His comfortable victory could embolden Orban, 58, in his policy agenda which critics say amounts to a subversion of democratic norms, media freedom and the rights of minorities, particularly gay and lesbian people.

Conceding defeat, Marki-Zay, 49, said Fidesz’s win was due to what he called its vast propaganda machine, including media dominance.

‘I don’t want to hide my disappointment, my sadness … We knew this would be an uneven playing field,’ he said. ‘We admit that Fidesz got a huge majority of the votes. But we still dispute whether this election was democratic and free.’

The Organisation for Security and Cooperation in Europe (OSCE) sent a full-scale election monitoring mission for the vote, only the second such effort in an European Union member state. 

One of Europe’s longest-serving leaders, Orban has emerged as a vocal supporter of anti-immigration policies and an opponent of tough energy sanctions against Moscow.

One of Europe's longest-serving leaders, Orban (pictured on Sunday) has emerged as a vocal supporter of anti-immigration policies and an opponent of tough energy sanctions against Moscow

One of Europe's longest-serving leaders, Orban (pictured on Sunday) has emerged as a vocal supporter of anti-immigration policies and an opponent of tough energy sanctions against Moscow

One of Europe’s longest-serving leaders, Orban (pictured on Sunday) has emerged as a vocal supporter of anti-immigration policies and an opponent of tough energy sanctions against Moscow

Opposition leader Peter Marki-Zay addresses supporters during an election night rally in Budapest, Hungary, on Sunday

Opposition leader Peter Marki-Zay addresses supporters during an election night rally in Budapest, Hungary, on Sunday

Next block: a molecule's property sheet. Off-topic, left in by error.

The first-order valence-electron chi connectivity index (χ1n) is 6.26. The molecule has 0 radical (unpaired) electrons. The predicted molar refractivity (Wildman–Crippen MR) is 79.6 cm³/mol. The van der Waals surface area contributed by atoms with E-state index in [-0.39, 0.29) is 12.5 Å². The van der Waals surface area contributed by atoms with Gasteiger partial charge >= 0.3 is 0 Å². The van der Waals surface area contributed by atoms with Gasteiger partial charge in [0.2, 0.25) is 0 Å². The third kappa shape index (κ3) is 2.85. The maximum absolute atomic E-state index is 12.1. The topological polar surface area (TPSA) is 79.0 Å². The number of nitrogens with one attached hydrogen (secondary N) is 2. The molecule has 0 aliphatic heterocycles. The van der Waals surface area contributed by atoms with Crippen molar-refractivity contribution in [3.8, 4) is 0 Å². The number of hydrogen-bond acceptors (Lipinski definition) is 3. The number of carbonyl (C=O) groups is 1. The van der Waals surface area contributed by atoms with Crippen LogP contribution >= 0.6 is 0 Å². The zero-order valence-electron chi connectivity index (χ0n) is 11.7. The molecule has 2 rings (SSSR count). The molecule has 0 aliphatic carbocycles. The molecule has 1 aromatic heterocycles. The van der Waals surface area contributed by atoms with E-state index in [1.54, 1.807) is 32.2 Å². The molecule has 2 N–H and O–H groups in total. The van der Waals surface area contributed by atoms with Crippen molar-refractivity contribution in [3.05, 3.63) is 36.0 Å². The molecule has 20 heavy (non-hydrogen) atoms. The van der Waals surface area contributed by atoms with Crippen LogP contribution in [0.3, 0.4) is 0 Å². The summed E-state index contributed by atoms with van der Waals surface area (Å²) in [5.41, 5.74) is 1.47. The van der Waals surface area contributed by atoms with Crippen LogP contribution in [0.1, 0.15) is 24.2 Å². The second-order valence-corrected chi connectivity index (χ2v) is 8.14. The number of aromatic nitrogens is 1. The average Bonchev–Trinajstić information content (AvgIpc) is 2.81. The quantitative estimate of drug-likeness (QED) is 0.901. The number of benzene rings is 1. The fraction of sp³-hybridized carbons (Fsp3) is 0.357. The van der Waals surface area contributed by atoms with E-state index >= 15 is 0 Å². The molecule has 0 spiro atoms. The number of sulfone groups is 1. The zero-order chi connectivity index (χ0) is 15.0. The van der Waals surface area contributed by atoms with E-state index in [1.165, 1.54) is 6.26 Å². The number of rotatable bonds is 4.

Opposition leader Peter Marki-Zay addresses supporters during an election night rally in Budapest, Hungary, on Sunday

Critics say he has sought to cement one-party rule by overhauling the constitution, taking control of a majority of media outlets and rejigging election rules, as well as staffing key government posts with loyalists and rewarding businessmen close to Fidesz with lucrative state contracts.

Still, he wins favour with many older, poorer voters in rural areas who espouse his traditional Christian values and with families who benefit from a host of tax breaks and price caps on fuel and some foodstuffs.

The election comes at a time when global energy woes and steep labour shortages in the region have fuelled inflation increases throughout central Europe. Consumer price growth reached an almost 15-year high of 8.3% in February in Hungary.

Critics say the public perception of the war has been influenced by state-controlled media which have amplified Orban’s accusations that an opposition-led government would support sanctions on Russian gas shipments and put Hungary at risk by shipping weapons to Ukraine.

With voting under way throughout Hungary, Ukraine accused Russian forces of carrying out a ‘massacre’ in the town of Bucha, while Western nations reacted to images of dead bodies there with calls for new sanctions against Moscow.

Orban has condemned the Russian invasion, which the Kremlin describes as a ‘special military operation’ and has not vetoed any European Union sanctions against Moscow even though he said he did not agree with them.

But he has banned any transport of arms to Ukraine via Hungarian territory, facing criticism from his nationalist allies in Poland, and said benefits of close ties with Russia include gas supply security.

His victory, however, is a relief for Warsaw’s nationalist Law and Justice government which has relied on his backing in Brussels to counter penalties over rule of law breaches.

Source: Daily Mail